1.2 Applications and skills

1.2.4 Practical 2: Osmolarity of plant tissue

Osmolarity is a measurement of the concentration of dissolved salts in a solution. It is difficult to measure osmolarity accurately in living cells, but a very good estimate can be made by immersing cells in solutions of known concentration.

Effects of osmosis on cells in different tonic environments Figure 1.2.4a – Effects of osmosis on cells in different tonic environments 

  • In a hypertonic environment, the concentration of solute is higher outside than inside the cell. Water moves out by osmosis. The cell shrinks (animals) or is plasmolysed (plants).
  • In a hypotonic environment, the concentration of solute is lower outside than inside the cell. Water moves in by osmosis. The cell swells and becomes turgid (plants) or may undergo lysis (animal cells).
  • In an isotonic environment, the osmolarity is equal inside and outside the cell. There is no net water movement. The cell stays the same size and shape.

In which of the three environments is the osmolarity of a cell’s interior higher than the environment? Lower than the environment? Equal to the environment?

Activity 1: Plasmolysis and turgidity in red onion cells

Water moves across a plasma membrane relatively quickly. You can easily observe plasmolysis and turgidity using a microscope and red onion epidermal cells.

  • Prepare a wet mount of a thin layer of red onion cells and a drop of distilled water. Observe your slide on medium or high power.
  • Add a drop of 10% salt solution to the edge of the slide, and use a small piece of paper towel to pull the solution through the specimen. Replace your slide on the microscope. What has happened to the cells?

Activity 2 - Design an experiment: Osmolarity of potato tissues

In this activity, you will bathe potato chips in solutions of varying concentrations in order to estimate the osmolarity of potato cells.

  • You should modify the method so that you are taking repeated, accurate measurements.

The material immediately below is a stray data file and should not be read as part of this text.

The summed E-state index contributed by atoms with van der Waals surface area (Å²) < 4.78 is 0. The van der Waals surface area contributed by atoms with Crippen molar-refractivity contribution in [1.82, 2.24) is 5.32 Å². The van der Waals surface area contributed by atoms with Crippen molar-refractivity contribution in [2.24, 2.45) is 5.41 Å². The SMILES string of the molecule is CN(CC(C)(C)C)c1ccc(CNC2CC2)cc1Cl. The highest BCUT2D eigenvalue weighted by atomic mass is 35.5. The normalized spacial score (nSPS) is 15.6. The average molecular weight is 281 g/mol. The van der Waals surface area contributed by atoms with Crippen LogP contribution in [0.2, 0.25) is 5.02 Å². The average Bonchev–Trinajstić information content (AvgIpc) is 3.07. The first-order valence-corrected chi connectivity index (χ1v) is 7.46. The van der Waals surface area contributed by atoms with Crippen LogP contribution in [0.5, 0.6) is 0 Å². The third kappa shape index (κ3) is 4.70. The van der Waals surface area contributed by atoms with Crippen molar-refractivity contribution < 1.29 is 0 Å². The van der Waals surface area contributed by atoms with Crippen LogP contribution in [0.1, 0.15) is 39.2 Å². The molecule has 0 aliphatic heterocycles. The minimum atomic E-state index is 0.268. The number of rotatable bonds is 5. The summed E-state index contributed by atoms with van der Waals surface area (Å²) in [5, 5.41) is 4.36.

• You may need to do a pre-lab trial to determine an appropriate range of solution concentrations for this experiment, making sure to have solutions of varying tonicities with respect to the potato cells.

You will need:

  • A potato chip cutter (or knife)
  • A knife and cutting board
  • Potatoes
  • Distilled water
  • A solute (table salt or white sugar are appropriate)
  • An electronic balance
  • Test tubes
  • A test tube rack


  1. Prepare solutions of known concentrations using distilled water and the solute of your choice.
  2. Cut potato chips of equal length, width and height.
  3. Measure the mass and volume of the chips.
  4. Add an equal volume of solution to the test tubes.
  5. Place one chip in each test tube.
  6. After one or two days, remove the chips from the test tubes. Measure the mass and volume of each chip.
  7. Graph your results to determine the osmolarity of potato cells.

Analysis and conclusions

  • How will you graph your data in order to come up with an estimate of osmolarity?
  • The unit of osmolarity is osmoles of solute / litre of solution. You probably do not know the number of osmoles of solute that you used to make your solutions. What is an appropriate unit to use?

Discussion and extension

  • If you used a different solute, would you get the same results? Why/why not?
  • Does temperature affect osmolarity? How could you modify the method to find out?

Nature of Science

Experimental design: Accurate quantitative measurements are essential in experiments on osmosis.

red onion epidermisFigure 1.2.4b – Red onion epidermis
Which of these micrographs (top or bottom) shows cells in a hypertonic environment? A hypotonic environment?

Try it

Do you remember the rules for biological drawings and how to calculate magnification of diagram? (See Page 1.2.2) 

  • Draw a diagram of one red onion cell you have observed.
  • Label the diagram and include a scale bar to indicate its size.

Potato cutterFigure 1.2.4c – Potato cutter
A potato chip cutter ensures all of your chips have equal height and width.

Electronic balanceFigure 1.2.4d – Electronic balance
This electronic balance measures mass with accuracy of +/–0.01g.

In the lab

Accuracy and precision: In the discussion section of a lab report, you should include a consideration of these concepts.

  • Precision is the degree to which the results of multiple experiments agree with each other. You can increase the precision of your experiment by performing multiple trials. You can determine the precision of your results by calculating the mean and standard deviation.
  • Accuracy refers to how close your experimental value is to the actual value (i.e. of osmolarity). You can increase the accuracy of your results by being careful and checking equipment for error. You can determine the accuracy of your results by comparing them with published data.

Consider this

You can see in Figure 1.2.4a that hypertonic and hypotonic solutions damage cells. For this reason, tissues or organs that are used in medical procedures must be bathed in a solution with the same osmolarity as human cytoplasm. Do some research to find out how this principle applies to different medical procedures.